Doctor, Doctor, Give Me the News, I’ve Got a Bad Case of Medical App Blues: Mobile Medical Application Developers Settle with New York Attorney General

The New York Office of the Attorney General recently announced settlements with developers of three mobile health applications due to misleading claims and deficient privacy practices. As a result of these settlements, the developers and companies associated with each app were required to amend promotional claims, modify privacy policies to protect consumers, and pay civil penalties. Though the United States Food and Drug Administration has previously provided guidance on mobile medical applications, developers should take note that state law can also be a basis for enforcement action. In these cases, to our knowledge, FDA has not acted.



    • All three settlements noted that the majority of health-related apps “provide general medical reference and education or allow consumers to track their fitness or symptoms based on data they input themselves, and may promote health awareness.”


    • This description, notably, is similar to the criteria FDA provides for exercising enforcement discretion over mobile medical apps, provided in the agency’s 2015 Mobile Medical Applications Guidance.


  • Here, however, the apps at issue were part of a “narrower category of mobile applications” that “purport to measure vital signs or other indicators of health using only a smartphone’s camera and sensors, without any need for an external device and can be harmful to consumers if they provide inaccurate or misleading results.”


Advertising Claims


    • Each of these apps claimed to be able to measure heart rate through the camera and sensors of a smartphone.
        • Two of the apps suggested that they could measure a user’s heart rate during and after exercise, and another claimed that the app could measure a fetal heart rate.


      • FDA regulates medical devices that perform these functions as pulse oximeters, chest-strap heart rate monitors, and fetal cardiac monitors.


  • According to each of the three settlement agreements, none of these developers provided sufficient evidence to substantiate the claims made, and these apps had the potential to harm consumers.
      • For the exercise heart rate monitors, inaccurate results could cause a user to reach a dangerous heart rate during vigorous exercise after relying on the incorrect lower rate provided by the app.


    • The fetal heart rate monitor could provide women with false assurance that they were hearing a healthy fetal heartbeat, or to unnecessarily seek medical attention if they could not hear the fetal heartbeat.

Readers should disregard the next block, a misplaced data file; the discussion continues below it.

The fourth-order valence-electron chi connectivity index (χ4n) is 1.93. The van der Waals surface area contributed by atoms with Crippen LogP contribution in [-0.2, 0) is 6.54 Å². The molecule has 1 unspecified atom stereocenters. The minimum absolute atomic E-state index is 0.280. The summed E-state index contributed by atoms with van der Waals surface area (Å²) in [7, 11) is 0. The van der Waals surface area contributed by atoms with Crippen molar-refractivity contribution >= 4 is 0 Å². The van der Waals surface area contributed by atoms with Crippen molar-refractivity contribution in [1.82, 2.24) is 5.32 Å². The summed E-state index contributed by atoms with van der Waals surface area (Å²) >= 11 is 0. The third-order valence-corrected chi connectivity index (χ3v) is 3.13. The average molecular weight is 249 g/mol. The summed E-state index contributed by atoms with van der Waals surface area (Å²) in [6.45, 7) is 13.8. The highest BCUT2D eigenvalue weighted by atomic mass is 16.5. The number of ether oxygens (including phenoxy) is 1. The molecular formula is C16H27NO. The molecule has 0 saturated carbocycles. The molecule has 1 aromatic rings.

Privacy Issues


    • The settlements pointed out a number of deficiencies in each app’s privacy practices, including:
        • Failure to require that users consent to the app’s privacy policy


        • Failure to inform users that the app had the right to collect personally identifiable information


        • A privacy policy that conferred virtually unlimited discretion on the app to disclose users’ personal information


        • Failure to disclose the risk that third parties could use “aggregated” data from the app to reidentify specific users


        • Failure to disclose to users that the personal health information collected, stored, and shared through the app may not be protected under the Health Insurance Portability and Accountability Act of 1996 (HIPAA)


      • Allowing third parties to see a user’s route and data during sports activity without providing a way to deactivate this setting within the app itself (in violation of the app’s privacy policy)


  • As a result, the apps revised their privacy practices, both through updating policies and changing their handling of user information.


AGG Observations


    • Companies should be aware that state attorneys general and regulatory bodies have authority to take enforcement action against fraudulent or misleading claims about consumer products.


    • FDA is not the only regulatory body that enforces public health and consumer protection laws. The Federal Trade Commission (FTC) released an online tool in 2016 for mobile medical app developers to determine which federal laws could apply to their apps, and this tool was a cooperative effort by the Office of the National Coordinator for Health Information Technology and the Office of Civil Rights at the U.S. Department of Health & Human Services, FDA, and the FTC.


    • Even if a mobile health app is not required to comply with HIPAA, state privacy laws may apply to the way the app stores and shares data, as well as to the notice that must be given to users.


  • Including a disclosure about the limitations of a product does not prevent an app from being misleading. Disclosures should be clear, in consumer-friendly language, and prominently placed within the app interface.


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